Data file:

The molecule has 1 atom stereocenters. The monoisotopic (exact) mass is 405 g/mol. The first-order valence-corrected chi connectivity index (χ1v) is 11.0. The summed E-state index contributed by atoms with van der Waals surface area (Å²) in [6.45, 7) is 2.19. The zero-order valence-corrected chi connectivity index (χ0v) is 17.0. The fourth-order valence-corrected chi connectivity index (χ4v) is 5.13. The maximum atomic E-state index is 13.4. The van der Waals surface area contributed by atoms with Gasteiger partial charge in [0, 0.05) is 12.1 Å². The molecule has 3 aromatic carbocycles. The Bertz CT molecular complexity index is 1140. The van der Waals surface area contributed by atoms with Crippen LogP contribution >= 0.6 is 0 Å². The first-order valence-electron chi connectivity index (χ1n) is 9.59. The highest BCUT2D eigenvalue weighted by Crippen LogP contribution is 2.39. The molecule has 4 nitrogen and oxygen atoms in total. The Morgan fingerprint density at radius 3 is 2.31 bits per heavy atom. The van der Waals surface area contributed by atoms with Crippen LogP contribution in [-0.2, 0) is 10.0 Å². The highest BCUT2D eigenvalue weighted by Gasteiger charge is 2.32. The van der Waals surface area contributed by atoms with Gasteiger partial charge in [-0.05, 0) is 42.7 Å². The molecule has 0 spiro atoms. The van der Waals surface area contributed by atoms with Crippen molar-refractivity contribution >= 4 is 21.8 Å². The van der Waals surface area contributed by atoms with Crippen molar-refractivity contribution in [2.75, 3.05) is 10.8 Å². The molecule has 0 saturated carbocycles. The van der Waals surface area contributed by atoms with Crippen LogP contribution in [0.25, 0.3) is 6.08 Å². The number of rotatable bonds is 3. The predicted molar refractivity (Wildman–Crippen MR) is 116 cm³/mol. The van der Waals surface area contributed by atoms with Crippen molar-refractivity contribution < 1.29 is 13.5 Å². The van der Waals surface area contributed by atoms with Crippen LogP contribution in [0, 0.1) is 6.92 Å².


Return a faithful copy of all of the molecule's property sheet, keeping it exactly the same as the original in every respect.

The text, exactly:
The molecule has 1 atom stereocenters. The monoisotopic (exact) mass is 405 g/mol. The first-order valence-corrected chi connectivity index (χ1v) is 11.0. The summed E-state index contributed by atoms with van der Waals surface area (Å²) in [6.45, 7) is 2.19. The zero-order valence-corrected chi connectivity index (χ0v) is 17.0. The fourth-order valence-corrected chi connectivity index (χ4v) is 5.13. The maximum atomic E-state index is 13.4. The van der Waals surface area contributed by atoms with Gasteiger partial charge in [0, 0.05) is 12.1 Å². The molecule has 3 aromatic carbocycles. The Bertz CT molecular complexity index is 1140. The van der Waals surface area contributed by atoms with Crippen LogP contribution >= 0.6 is 0 Å². The first-order valence-electron chi connectivity index (χ1n) is 9.59. The highest BCUT2D eigenvalue weighted by Crippen LogP contribution is 2.39. The molecule has 4 nitrogen and oxygen atoms in total. The Morgan fingerprint density at radius 3 is 2.31 bits per heavy atom. The van der Waals surface area contributed by atoms with Crippen LogP contribution in [-0.2, 0) is 10.0 Å². The highest BCUT2D eigenvalue weighted by Gasteiger charge is 2.32. The van der Waals surface area contributed by atoms with Gasteiger partial charge in [-0.05, 0) is 42.7 Å². The molecule has 0 spiro atoms. The van der Waals surface area contributed by atoms with Crippen molar-refractivity contribution >= 4 is 21.8 Å². The van der Waals surface area contributed by atoms with Crippen molar-refractivity contribution in [2.75, 3.05) is 10.8 Å². The molecule has 0 saturated carbocycles. The van der Waals surface area contributed by atoms with Crippen LogP contribution in [0.25, 0.3) is 6.08 Å². The number of rotatable bonds is 3. The predicted molar refractivity (Wildman–Crippen MR) is 116 cm³/mol. The van der Waals surface area contributed by atoms with Crippen molar-refractivity contribution < 1.29 is 13.5 Å². The van der Waals surface area contributed by atoms with Crippen LogP contribution in [0, 0.1) is 6.92 Å².